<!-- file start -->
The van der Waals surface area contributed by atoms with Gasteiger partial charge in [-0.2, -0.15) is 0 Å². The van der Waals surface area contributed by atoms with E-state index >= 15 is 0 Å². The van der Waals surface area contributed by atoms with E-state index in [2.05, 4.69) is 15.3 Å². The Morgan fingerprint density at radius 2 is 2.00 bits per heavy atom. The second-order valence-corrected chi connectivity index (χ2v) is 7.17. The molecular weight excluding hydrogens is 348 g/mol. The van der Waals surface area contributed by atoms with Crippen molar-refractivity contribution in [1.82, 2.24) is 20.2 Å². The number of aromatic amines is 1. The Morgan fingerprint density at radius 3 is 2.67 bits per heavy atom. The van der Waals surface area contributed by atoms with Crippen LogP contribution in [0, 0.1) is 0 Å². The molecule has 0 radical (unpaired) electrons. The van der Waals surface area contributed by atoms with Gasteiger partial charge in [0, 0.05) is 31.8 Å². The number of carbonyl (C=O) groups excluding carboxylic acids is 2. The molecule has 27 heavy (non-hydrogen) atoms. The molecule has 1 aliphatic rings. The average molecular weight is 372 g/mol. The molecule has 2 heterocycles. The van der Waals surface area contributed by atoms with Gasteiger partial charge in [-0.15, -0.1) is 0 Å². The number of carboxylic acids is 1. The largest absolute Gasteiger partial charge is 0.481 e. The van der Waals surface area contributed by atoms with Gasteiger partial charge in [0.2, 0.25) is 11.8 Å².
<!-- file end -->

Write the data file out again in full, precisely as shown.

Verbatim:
The van der Waals surface area contributed by atoms with Gasteiger partial charge in [-0.2, -0.15) is 0 Å². The van der Waals surface area contributed by atoms with E-state index >= 15 is 0 Å². The van der Waals surface area contributed by atoms with E-state index in [2.05, 4.69) is 15.3 Å². The Morgan fingerprint density at radius 2 is 2.00 bits per heavy atom. The second-order valence-corrected chi connectivity index (χ2v) is 7.17. The molecular weight excluding hydrogens is 348 g/mol. The van der Waals surface area contributed by atoms with Crippen molar-refractivity contribution in [1.82, 2.24) is 20.2 Å². The number of aromatic amines is 1. The Morgan fingerprint density at radius 3 is 2.67 bits per heavy atom. The van der Waals surface area contributed by atoms with Crippen LogP contribution in [0, 0.1) is 0 Å². The molecule has 0 radical (unpaired) electrons. The van der Waals surface area contributed by atoms with Gasteiger partial charge in [0, 0.05) is 31.8 Å². The number of carbonyl (C=O) groups excluding carboxylic acids is 2. The molecule has 27 heavy (non-hydrogen) atoms. The molecule has 1 aliphatic rings. The average molecular weight is 372 g/mol. The molecule has 2 heterocycles. The van der Waals surface area contributed by atoms with Gasteiger partial charge in [-0.15, -0.1) is 0 Å². The number of carboxylic acids is 1. The largest absolute Gasteiger partial charge is 0.481 e. The van der Waals surface area contributed by atoms with Gasteiger partial charge in [0.2, 0.25) is 11.8 Å².